Donald 'Red' Lomme- Born in Bridgeport Connecticut in 1916, Donald Lomme was what a true member of Red Sox Nation is all about- loyalty. Growing up and residing in the middle of Connecticut "Yankee" country, Fairfield County , Don went through life a devout Sox fan. His love for sports, especially baseball, included his leadership in the formation of the Babe Ruth baseball league in Westport Connecticut. But, what Don is remembered the most by is his involvement in high school basketball officiating through the International Association of Approved Basketball Officials (IAABO). His career included his eventual rise to IAABO International President in 1968. Everywhere Don went, including overseas as a basketball goodwill ambassador for the U.S. State Department , Don spoke about his love for the Red Sox. Too young to remember their championship in 1918, Don waited, like many before him in Red Sox Nation, for that "one championship" all of his life. As his health failed during the spring of 2004 he had a "special feeling" about the 2004 Sox. He was called by his maker on June 29, 2004 and never got to see and experience the joy of the accomplishments of the 2004 Red Sox as those of us here in Red Sox Nation did. But, we all know he, like the thousands of others called before him, somehow had a part in the 2004 season. 'Red'- your Sox finally did it !- Members of Red Sox Nation, Fairfield County Connecticut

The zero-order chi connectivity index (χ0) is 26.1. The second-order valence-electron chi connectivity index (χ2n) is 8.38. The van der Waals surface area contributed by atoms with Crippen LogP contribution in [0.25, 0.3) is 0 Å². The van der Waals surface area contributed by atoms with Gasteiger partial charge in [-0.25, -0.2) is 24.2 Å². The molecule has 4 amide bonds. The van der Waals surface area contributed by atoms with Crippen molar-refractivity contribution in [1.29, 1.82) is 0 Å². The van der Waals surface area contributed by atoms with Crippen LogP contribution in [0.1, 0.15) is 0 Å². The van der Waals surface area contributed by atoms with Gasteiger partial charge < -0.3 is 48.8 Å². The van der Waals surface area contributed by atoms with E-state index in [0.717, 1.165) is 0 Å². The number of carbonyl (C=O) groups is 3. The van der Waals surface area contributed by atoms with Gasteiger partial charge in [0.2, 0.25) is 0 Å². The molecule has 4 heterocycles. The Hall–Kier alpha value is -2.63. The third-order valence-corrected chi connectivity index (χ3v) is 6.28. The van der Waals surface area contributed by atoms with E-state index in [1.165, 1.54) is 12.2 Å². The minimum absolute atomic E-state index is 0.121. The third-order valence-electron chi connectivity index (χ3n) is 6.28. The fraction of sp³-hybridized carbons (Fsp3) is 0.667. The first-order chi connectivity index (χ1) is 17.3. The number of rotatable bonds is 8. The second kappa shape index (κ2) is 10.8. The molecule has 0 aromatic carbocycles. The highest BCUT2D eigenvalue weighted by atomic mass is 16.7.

Stuart Greenberg- Born in Malden, Massachusetts, Stu Greenberg grew up in a household that did nothing but "eat and drink" Red Sox. His life included working as as cab driver in Boston to help pay his college tuition. Many times his cab visited Fenway Park to drop off or pick up a player, sportscaster , or someone in Sox management. And , Stu was not bashful about telling any of them what the Sox needed to do to win that particular season ! He eventually moved to Bridgeport Connecticut and began a high school teaching career. He often told the story of how his students would tease him because he wore his Red Sox hat to school. But, his answer to them was always the same- "There is nothing better in the world than being a Sox fan. It becomes part of your soul. When we do eventually win again it will be something really special". After a long bout with Cancer Stu left us in 1997 at the young age of 50. But, he was right. 2004 was certainly something special. To my good friend Stu Greenberg- gone but not forgotten.- Joe Gintoli, Shelton Connecticut